Add features and graphics to a scene view

Add features to a scene view when you want to:

  • Display data with a common attribute schema (for example, census data)
  • Display geographical data of a common geometry type (point, line, or polygon)
  • Persist or store the data beyond the current app session

Add graphics to a scene view when:

  • You want to display temporary data, such as fast-changing, fast-moving data (for example, a fleet of airliners, or voluminous data.
  • You want to display data that doesn't share a common geometry type (such as point, line, or polygon) and doesn't share a common set of attribute fields
  • The data is required only for the current app session

Both features and graphics can be:

The way you add features and graphics to scenes follows the same steps required to add them to maps, with these additional considerations:

Add features to a scene view

Feature layers can contain any number of features of a single geometry type (point, polyline or polygon). Adding features to a scenes is the same as adding features to a map:

  1. Add features to a feature layer
  2. If you want to include features' attributes (to run queries, for example), make sure to use QueryFeatureFields.LoadAll if building your feature layer from a service feature table
  3. Add the feature layer to the scene's operational layers

Add graphics to a scene view

Adding graphics to scenes is the same as adding graphics to maps:

  1. Add graphics to a graphics overlay
  2. Set the graphic overlays surface placement, if you prefer a surface placement other than the default SurfacePlacement.Draped
  3. Add the graphics overlay to the scene view's graphic overlays
Note:

Any graphic you add to a scene view must be constructed from a geometry with a spatial reference.

In 3D, you can add graphics such as points, polylines, polygons, and 3D marker symbols, all into the same graphics overlay or into multiple graphics overlays.

For additional details on adding graphic overlays to a map or scene, see Add graphic overlays to your app. For details on adding graphics to a graphics overlay, see Add graphics and text to graphics overlays.

var sceneGraphicsOverlay = new GraphicsOverlay();
// ... set graphics overlay properties ...
MySceneView.GraphicsOverlays.Add(sceneGraphicsOverlay);

Surface placement modes

For both feature layers and graphics overlays, you can specify a surface placement mode or use the default mode of DRAPED. These modes control how the z-value of your geometry is used when features and graphics are drawn.

  • SurfacePlacement.Draped—(default) Features and graphics are drawn on the surface. The z-value has no effect.
  • SurfacePlacement.Absolute—Features and graphics are drawn at a height using the z-value referenced from above the globe skin (sea level).
  • SurfacePlacement.Relative—Features and graphics are drawn at a height using the z-value referenced from above the surface layer.

The following code shows three points drawn in graphics overlays in the three different surface placement modes. The red graphic is draped on the surface, the blue graphic is drawn in absolute mode, and the green in relative mode

// create and add a new graphics overlay with Draped surface placement
var drapedOverlay = new GraphicsOverlay();
drapedOverlay.SceneProperties.SurfacePlacement = SurfacePlacement.Draped;
MySceneView.GraphicsOverlays.Add(drapedOverlay);
// create and add a new graphics overlay with Absolute surface placement
var absoluteOverlay = new GraphicsOverlay();
absoluteOverlay.SceneProperties.SurfacePlacement = SurfacePlacement.Absolute;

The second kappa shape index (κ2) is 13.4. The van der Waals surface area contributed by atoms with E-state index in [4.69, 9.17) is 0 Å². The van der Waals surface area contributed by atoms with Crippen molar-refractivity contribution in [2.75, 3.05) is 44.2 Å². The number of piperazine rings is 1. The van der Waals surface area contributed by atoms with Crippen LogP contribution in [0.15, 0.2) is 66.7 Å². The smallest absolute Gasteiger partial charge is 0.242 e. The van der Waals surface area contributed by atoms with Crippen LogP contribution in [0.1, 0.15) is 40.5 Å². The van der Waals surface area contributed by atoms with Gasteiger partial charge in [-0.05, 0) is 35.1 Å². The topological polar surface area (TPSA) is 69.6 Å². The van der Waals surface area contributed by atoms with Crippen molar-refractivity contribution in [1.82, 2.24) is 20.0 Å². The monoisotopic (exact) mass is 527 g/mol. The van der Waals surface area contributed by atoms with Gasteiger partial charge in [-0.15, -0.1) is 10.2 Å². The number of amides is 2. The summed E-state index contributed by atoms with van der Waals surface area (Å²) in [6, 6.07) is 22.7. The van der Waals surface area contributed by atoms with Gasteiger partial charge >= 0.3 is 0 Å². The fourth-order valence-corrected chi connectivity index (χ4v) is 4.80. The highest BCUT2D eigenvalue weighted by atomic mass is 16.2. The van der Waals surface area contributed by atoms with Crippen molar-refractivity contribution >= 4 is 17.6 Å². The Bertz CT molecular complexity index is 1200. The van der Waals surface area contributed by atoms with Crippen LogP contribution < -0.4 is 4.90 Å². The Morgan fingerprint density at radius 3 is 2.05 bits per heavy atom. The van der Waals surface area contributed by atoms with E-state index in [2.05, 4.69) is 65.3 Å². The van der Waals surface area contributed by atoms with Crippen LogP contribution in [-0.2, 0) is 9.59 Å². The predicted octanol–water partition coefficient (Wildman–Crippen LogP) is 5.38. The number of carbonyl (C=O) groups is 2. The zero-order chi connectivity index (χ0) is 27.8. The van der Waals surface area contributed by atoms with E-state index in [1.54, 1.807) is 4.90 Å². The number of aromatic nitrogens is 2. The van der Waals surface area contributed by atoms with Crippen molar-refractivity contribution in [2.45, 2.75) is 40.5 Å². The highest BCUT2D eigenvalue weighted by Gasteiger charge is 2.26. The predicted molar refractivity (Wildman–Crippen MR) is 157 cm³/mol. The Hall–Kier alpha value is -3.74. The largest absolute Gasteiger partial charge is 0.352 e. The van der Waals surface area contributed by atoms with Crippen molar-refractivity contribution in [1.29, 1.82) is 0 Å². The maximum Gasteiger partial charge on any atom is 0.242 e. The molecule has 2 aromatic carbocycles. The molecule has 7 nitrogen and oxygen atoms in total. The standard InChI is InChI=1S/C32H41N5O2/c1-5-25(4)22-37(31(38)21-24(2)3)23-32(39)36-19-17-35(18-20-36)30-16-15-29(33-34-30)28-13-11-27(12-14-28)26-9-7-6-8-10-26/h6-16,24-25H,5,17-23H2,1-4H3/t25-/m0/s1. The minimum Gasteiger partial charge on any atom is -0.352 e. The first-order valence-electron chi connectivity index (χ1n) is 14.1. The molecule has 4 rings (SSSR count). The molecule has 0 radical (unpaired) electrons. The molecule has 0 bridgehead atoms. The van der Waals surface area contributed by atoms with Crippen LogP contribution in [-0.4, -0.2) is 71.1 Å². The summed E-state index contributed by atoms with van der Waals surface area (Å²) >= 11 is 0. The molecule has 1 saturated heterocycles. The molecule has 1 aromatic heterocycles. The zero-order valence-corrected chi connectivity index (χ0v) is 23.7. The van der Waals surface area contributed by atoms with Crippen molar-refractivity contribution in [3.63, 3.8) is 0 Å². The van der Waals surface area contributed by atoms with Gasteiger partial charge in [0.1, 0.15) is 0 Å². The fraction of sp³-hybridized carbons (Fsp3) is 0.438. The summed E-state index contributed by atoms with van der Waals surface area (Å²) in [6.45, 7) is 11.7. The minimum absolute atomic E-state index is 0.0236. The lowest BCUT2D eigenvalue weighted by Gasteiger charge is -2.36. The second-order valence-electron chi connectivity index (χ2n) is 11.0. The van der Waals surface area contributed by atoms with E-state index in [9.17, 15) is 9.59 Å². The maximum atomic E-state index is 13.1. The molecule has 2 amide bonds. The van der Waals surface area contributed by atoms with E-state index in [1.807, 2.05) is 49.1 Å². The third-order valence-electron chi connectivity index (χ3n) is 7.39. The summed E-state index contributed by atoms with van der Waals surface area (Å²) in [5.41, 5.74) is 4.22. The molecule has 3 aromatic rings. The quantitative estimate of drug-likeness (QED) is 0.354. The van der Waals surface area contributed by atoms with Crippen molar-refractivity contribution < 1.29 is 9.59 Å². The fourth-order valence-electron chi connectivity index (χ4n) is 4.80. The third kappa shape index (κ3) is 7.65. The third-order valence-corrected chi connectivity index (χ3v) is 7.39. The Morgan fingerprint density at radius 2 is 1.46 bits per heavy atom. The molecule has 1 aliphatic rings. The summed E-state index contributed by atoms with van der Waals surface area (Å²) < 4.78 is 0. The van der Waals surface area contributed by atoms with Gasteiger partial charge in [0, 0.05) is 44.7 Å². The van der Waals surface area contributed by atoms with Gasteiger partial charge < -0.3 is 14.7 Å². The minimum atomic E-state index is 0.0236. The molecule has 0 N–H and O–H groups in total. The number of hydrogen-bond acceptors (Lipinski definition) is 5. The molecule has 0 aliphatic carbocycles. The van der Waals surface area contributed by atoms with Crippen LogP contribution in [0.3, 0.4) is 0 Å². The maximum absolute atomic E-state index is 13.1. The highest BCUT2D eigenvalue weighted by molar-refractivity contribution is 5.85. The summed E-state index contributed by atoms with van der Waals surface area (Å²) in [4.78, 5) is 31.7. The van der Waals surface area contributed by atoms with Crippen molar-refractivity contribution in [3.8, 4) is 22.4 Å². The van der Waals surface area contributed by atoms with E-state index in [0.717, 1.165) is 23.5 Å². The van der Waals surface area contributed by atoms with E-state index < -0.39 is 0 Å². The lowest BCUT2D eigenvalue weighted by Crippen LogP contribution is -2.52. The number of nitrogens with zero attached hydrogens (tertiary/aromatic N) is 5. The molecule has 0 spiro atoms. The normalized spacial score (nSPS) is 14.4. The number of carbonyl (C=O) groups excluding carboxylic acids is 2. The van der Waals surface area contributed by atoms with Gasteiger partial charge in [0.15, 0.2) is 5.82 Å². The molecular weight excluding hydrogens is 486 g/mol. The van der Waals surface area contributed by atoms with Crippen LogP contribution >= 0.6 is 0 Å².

MySceneView.GraphicsOverlays.Add(absoluteOverlay);
// create and add a new graphics overlay with Relative surface placement
var relativeOverlay = new GraphicsOverlay();
relativeOverlay.SceneProperties.SurfacePlacement = SurfacePlacement.Relative;
MySceneView.GraphicsOverlays.Add(relativeOverlay);


// create three marker symbols (red, green, and blue circles)
var redCircleSym = new SimpleMarkerSymbol(SimpleMarkerSymbolStyle.Circle, Color.Red, 10);
var greenCircleSym = new SimpleMarkerSymbol(SimpleMarkerSymbolStyle.Circle, Color.Green, 10);
var blueCircleSym = new SimpleMarkerSymbol(SimpleMarkerSymbolStyle.Circle, Color.Blue, 10);


// create a map point to display
var location = new MapPoint(-4.04, 53.06, 1000, SpatialReferences.Wgs84);
// create three graphics to display the location with different symbols
var redGraphic = new Graphic(location, redCircleSym);
var greenGraphic = new Graphic(location, greenCircleSym);
var blueGraphic = new Graphic(location, blueCircleSym);
// add each graphic to a different graphics overlay (different surface placement)
drapedOverlay.Graphics.Add(redGraphic);
absoluteOverlay.Graphics.Add(blueGraphic);
relativeOverlay.Graphics.Add(greenGraphic);

Graphics rendered at different heights, despite all having the same z-value.

Graphics drawn with different surface placement options

Renderers: Controlling symbology with attributes

Just as in 2D, both feature layers and graphic overlays can use various renderers, such as simple renderers and unique value renderers, to control symbology with attributes. For details, see Symbols and renderers.

When using renderers in 3D, you can set properties to define extrusion expressions for both features and graphics. However, only graphics can have rotation expressions.

To apply extrusion to a feature layer:

  1. Set the feature layer to rendering in DYNAMIC mode
  2. Define a renderer which will be used to render the feature layer
  3. Set the renderer's scene property extrusion mode
  4. Set the renderer's scene property extrusion expression
  5. Set the renderer to the feature layer
  6. Add the feature layer to the scene

Extrusion can also be applied to graphics overlays:

  1. Define a renderer which will be used to render the graphics overlay
  2. Set the renderer's scene property extrusion mode
  3. Set the renderer's scene property extrusion expression
  4. Set the renderer to the graphics overlay

// create a simple renderer that uses a (polygon) fill symbol